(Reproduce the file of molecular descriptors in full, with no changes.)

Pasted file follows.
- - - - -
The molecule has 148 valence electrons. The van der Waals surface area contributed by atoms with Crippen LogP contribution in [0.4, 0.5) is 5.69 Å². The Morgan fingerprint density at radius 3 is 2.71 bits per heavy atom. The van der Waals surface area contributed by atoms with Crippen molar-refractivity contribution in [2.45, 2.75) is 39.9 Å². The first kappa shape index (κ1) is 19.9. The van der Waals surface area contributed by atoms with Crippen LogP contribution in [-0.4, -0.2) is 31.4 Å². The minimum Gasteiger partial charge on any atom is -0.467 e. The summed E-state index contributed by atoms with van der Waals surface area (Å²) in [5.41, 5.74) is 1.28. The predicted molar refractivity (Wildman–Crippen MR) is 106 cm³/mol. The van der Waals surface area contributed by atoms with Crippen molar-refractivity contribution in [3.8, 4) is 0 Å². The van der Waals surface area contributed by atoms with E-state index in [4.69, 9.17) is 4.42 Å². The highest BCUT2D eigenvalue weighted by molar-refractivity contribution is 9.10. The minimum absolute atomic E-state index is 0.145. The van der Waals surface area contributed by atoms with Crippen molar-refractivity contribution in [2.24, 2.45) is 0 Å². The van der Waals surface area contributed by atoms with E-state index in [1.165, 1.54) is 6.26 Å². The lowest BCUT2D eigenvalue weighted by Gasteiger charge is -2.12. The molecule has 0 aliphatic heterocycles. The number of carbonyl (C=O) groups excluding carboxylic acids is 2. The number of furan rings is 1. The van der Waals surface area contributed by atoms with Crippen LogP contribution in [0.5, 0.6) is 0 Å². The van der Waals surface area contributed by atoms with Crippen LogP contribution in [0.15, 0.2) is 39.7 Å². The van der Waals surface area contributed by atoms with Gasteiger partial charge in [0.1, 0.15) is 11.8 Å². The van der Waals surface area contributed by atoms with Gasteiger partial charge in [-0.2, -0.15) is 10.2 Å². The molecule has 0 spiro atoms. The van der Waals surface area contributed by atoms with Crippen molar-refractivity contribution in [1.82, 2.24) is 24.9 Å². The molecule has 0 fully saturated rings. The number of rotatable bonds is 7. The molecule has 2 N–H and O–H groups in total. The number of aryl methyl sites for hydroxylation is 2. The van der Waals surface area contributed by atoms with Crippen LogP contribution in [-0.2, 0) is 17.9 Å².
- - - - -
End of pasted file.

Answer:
The molecule has 148 valence electrons. The van der Waals surface area contributed by atoms with Crippen LogP contribution in [0.4, 0.5) is 5.69 Å². The Morgan fingerprint density at radius 3 is 2.71 bits per heavy atom. The van der Waals surface area contributed by atoms with Crippen molar-refractivity contribution in [2.45, 2.75) is 39.9 Å². The first kappa shape index (κ1) is 19.9. The van der Waals surface area contributed by atoms with Crippen LogP contribution in [-0.4, -0.2) is 31.4 Å². The minimum Gasteiger partial charge on any atom is -0.467 e. The summed E-state index contributed by atoms with van der Waals surface area (Å²) in [5.41, 5.74) is 1.28. The predicted molar refractivity (Wildman–Crippen MR) is 106 cm³/mol. The van der Waals surface area contributed by atoms with Crippen molar-refractivity contribution in [3.8, 4) is 0 Å². The van der Waals surface area contributed by atoms with E-state index in [4.69, 9.17) is 4.42 Å². The highest BCUT2D eigenvalue weighted by molar-refractivity contribution is 9.10. The minimum absolute atomic E-state index is 0.145. The van der Waals surface area contributed by atoms with Crippen molar-refractivity contribution in [2.24, 2.45) is 0 Å². The van der Waals surface area contributed by atoms with E-state index in [1.165, 1.54) is 6.26 Å². The lowest BCUT2D eigenvalue weighted by Gasteiger charge is -2.12. The molecule has 0 aliphatic heterocycles. The number of carbonyl (C=O) groups excluding carboxylic acids is 2. The number of furan rings is 1. The van der Waals surface area contributed by atoms with Crippen LogP contribution in [0.5, 0.6) is 0 Å². The van der Waals surface area contributed by atoms with Crippen LogP contribution in [0.15, 0.2) is 39.7 Å². The van der Waals surface area contributed by atoms with Gasteiger partial charge in [0.1, 0.15) is 11.8 Å². The van der Waals surface area contributed by atoms with Gasteiger partial charge in [-0.2, -0.15) is 10.2 Å². The molecule has 0 spiro atoms. The van der Waals surface area contributed by atoms with Crippen molar-refractivity contribution in [1.82, 2.24) is 24.9 Å². The molecule has 0 fully saturated rings. The number of rotatable bonds is 7. The molecule has 2 N–H and O–H groups in total. The number of aryl methyl sites for hydroxylation is 2. The van der Waals surface area contributed by atoms with Crippen LogP contribution in [-0.2, 0) is 17.9 Å².